29 April, 2007

War. What's It Good For?

My attitude on Afghanistan is changing. It's starting to mirror my attitude on Iraq.
We all remember the justification for the Iraq war, right? Those mythical 'weapons of mass destruction'? To this day, many Americans will tell you that not only did Saddam actually possess these things, he was also behind 9/11. Of course, none of that is true, but truth is such a subjective thing these days. If enough people believe the Kyoto Protocol will save the planet, it follows that those who object, even mildly, are eco-terrorists bent on Earth's destruction...

Sorry, there. Damn hobby horse.

Anyway, I was originally solidly behind both Iraq and Afghanistan. Afghanistan first, of course, since that was the first theatre of operation post 9/11 and where, we were told, the man behind it lurked, planning further atrocities.

Like a good sheep, I shifted gears smoothly, believing what I was told to believe, as the focus (in hindsight, inexplicably) shifted from Kabul to Baghdad. And I still remember what many have forgotten, the images of people dancing in the streets and toppling the giant Saddam statue. Weapons of mass distraction aside, Hussein and Company needed killing.
But the subsequent American actions once they had "won" Gulf War II changed my mind in a hurry. That's odd, I thought, they don't seem to understand the meaning of 'liberation'. After deposing the tyrant and ensuring his evil sons couldn't succeed him....having earned the lifelong respect of every Iraqi (of Shiite belief, at any rate), they....stuck around. And around, and around. This is tactically nonsensical on so very many levels. You know the old saw about houseguests and fish? That goes triple for liberators. It was only a matter of time, and a very short time, before the American occupation began to smell. Sooner or later it dawned on me that yes, 9/11 was merely a starting point for al-Qaeda, and yes, further attacks are probably planned...but bin Laden's real goal was not so much the senseless murder of American civilians, but the governmental response it would provoke. It is, in fact, bin Laden's earnest desire to goad the U.S. government into a lasting war in the Middle East, the better to galvanize public opinion against America and eventually re-establish a caliphate.

If you're Osama bin Laden, things are going pretty much according to plan.

There are, of course, a myriad conspiracy theories out there concerning 9/11. A few of them could well be true: if, as claimed, the U.S. government had no foreknowledge of the attacks, it certainly wasn't due to a lack of (increasingly frantic) attempts to alert them...right up until the night before. There is also the matter of the vaunted 9/11 commission, most of which took place behind closed doors over a year after the attacks. (By comparison, the hearings into the Titanic disaster--95 years ago--began just four days after the ship sank; the Nuremberg trials took place two months after the cessation of the hostilities of the Second World War. Both these events, I might add, happened long before the instant communication of today.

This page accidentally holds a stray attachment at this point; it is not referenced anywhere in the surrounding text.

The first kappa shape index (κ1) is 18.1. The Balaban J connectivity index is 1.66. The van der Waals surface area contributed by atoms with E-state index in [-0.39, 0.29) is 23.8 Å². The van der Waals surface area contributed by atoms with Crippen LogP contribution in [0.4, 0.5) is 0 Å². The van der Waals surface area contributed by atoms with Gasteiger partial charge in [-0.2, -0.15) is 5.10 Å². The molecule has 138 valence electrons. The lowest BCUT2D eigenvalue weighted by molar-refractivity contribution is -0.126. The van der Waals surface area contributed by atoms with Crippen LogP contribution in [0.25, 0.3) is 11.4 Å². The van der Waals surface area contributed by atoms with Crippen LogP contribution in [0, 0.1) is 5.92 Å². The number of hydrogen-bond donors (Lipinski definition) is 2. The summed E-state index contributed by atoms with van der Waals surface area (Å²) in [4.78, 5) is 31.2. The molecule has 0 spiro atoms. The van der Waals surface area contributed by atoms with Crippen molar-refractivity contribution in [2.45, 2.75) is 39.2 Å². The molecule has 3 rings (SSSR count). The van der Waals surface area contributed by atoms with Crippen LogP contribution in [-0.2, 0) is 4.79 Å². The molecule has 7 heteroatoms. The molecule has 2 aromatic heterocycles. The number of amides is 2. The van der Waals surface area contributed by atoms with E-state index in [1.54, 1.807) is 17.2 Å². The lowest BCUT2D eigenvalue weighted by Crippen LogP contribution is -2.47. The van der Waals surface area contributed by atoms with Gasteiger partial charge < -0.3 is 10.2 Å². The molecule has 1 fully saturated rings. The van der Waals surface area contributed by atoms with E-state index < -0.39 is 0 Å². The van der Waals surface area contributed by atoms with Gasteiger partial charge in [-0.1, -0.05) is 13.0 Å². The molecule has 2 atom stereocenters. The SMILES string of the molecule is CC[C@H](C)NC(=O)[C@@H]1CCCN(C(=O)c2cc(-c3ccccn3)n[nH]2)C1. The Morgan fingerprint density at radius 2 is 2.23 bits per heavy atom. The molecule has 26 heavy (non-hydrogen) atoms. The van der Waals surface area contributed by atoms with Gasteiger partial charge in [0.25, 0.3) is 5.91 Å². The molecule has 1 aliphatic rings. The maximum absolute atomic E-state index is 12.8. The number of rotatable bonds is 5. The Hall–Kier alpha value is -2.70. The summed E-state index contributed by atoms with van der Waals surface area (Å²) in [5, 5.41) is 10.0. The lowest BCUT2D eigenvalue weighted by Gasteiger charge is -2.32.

At first, of course, my national pride was spiked in 2003 with the news we'd be heading in to mop up America's mess. Shades of Vimy Ridge: we would succeed where other forces had failed. It didn't hurt that we were expressly dedicated to the rebuilding of the country, and I always understood that we had to subdue before we could rebuild. Our peacekeepers needed a peace to keep.
But as time has gone on, I've begun to accept that they don't want us there any more than Iraqis want the U.S. in their homeland. It's taken time to come to this conclusion. Why? Because my Canadian patriotism is every bit as developed (and, looking at it objectively, silly) as that of the most ardent Yank. We would prevail, I had thought, when they come to the inevitable realization that our way of life, the democracy we're gifting them with, is inherently superior to what they had before.

Slap a cross on me and call me a missionary. Then shoot me, because I vowed long ago never to shove my religion down somebody's throat.

Sure, many of them would like democracy. The women in particular. It's worse than criminal when women can't attend school, or attend anywhere without being on the arm of a male relative, for that matter.
But how is fighting going to fix things? Kill off some Taliban and more rise up to replace them. We're fighting fundamentalists over there who view our presence as a threat even when we're not carrying arms. Perhaps especially then. We're fighting people who do represent a tangible threat to their own land, but not to ours. By that criterion, we ought probably to deploy ourselves to Darfur posthaste. And where does it end? How thin must we spread ourselves? We've already spread our culture pretty damned thin, by virtue of inviting the whole world to come join us ("and bring your hatreds along! We welcome them here!") Must we then go off and fight other people's wars for them?

I don't think so.

To be sure, we are doing real good in Afghanistan. The problem, as I see it, is that soon after we leave, most if not all the good we've done will be undone. I used to criticize the U.S. for its lack of an exit strategy for Iraq. Now I'm beginning to understand why they never bothered with one of those. We might think we're in control, that we're "winning", but the odds are overwhelming that we're "winning" a war that ultimately can never be won.

27 April, 2007

The Internet: Boon or Bane?

The easy answer is 'both', of course. Like every tool we've invented, the Net can be used for good or ill. The extent to which it is ill-used is not its fault, any more than it's a car's fault when someone is run over.